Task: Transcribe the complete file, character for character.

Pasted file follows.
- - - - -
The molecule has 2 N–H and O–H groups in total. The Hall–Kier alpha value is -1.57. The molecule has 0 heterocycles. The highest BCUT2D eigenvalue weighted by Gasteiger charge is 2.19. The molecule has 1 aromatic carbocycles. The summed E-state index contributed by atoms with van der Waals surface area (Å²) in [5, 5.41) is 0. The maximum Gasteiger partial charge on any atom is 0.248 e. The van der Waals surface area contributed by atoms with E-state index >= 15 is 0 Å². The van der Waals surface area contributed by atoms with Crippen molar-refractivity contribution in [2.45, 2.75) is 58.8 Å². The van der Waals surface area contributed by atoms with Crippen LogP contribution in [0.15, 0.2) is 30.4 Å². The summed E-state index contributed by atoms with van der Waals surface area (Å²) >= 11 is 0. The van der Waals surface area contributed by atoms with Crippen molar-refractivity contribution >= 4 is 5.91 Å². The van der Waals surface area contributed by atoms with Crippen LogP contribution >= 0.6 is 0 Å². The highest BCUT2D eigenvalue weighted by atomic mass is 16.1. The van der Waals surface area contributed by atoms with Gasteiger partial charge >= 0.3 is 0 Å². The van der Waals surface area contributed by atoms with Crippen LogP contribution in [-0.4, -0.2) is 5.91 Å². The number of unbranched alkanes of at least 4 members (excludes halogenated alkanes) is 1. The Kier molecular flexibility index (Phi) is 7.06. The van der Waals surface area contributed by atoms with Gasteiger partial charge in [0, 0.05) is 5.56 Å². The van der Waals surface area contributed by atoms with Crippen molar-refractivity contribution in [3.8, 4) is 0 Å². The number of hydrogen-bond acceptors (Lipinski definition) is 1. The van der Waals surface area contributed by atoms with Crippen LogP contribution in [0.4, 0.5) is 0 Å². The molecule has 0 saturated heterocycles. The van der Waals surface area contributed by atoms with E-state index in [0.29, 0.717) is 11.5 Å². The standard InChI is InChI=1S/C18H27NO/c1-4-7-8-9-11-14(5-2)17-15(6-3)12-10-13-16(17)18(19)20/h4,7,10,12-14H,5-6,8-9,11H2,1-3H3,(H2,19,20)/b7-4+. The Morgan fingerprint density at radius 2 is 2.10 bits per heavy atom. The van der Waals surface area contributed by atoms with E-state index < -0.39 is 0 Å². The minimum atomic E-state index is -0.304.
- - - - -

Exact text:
The molecule has 2 N–H and O–H groups in total. The Hall–Kier alpha value is -1.57. The molecule has 0 heterocycles. The highest BCUT2D eigenvalue weighted by Gasteiger charge is 2.19. The molecule has 1 aromatic carbocycles. The summed E-state index contributed by atoms with van der Waals surface area (Å²) in [5, 5.41) is 0. The maximum Gasteiger partial charge on any atom is 0.248 e. The van der Waals surface area contributed by atoms with E-state index >= 15 is 0 Å². The van der Waals surface area contributed by atoms with Crippen molar-refractivity contribution in [2.45, 2.75) is 58.8 Å². The van der Waals surface area contributed by atoms with Crippen LogP contribution in [0.15, 0.2) is 30.4 Å². The summed E-state index contributed by atoms with van der Waals surface area (Å²) >= 11 is 0. The van der Waals surface area contributed by atoms with Crippen molar-refractivity contribution >= 4 is 5.91 Å². The van der Waals surface area contributed by atoms with Crippen LogP contribution >= 0.6 is 0 Å². The highest BCUT2D eigenvalue weighted by atomic mass is 16.1. The van der Waals surface area contributed by atoms with Gasteiger partial charge >= 0.3 is 0 Å². The van der Waals surface area contributed by atoms with Crippen LogP contribution in [-0.4, -0.2) is 5.91 Å². The number of unbranched alkanes of at least 4 members (excludes halogenated alkanes) is 1. The Kier molecular flexibility index (Phi) is 7.06. The van der Waals surface area contributed by atoms with Gasteiger partial charge in [0, 0.05) is 5.56 Å². The van der Waals surface area contributed by atoms with Crippen molar-refractivity contribution in [3.8, 4) is 0 Å². The number of hydrogen-bond acceptors (Lipinski definition) is 1. The van der Waals surface area contributed by atoms with Crippen LogP contribution in [0.4, 0.5) is 0 Å². The molecule has 0 saturated heterocycles. The van der Waals surface area contributed by atoms with E-state index in [0.29, 0.717) is 11.5 Å². The standard InChI is InChI=1S/C18H27NO/c1-4-7-8-9-11-14(5-2)17-15(6-3)12-10-13-16(17)18(19)20/h4,7,10,12-14H,5-6,8-9,11H2,1-3H3,(H2,19,20)/b7-4+. The Morgan fingerprint density at radius 2 is 2.10 bits per heavy atom. The van der Waals surface area contributed by atoms with E-state index < -0.39 is 0 Å². The minimum atomic E-state index is -0.304.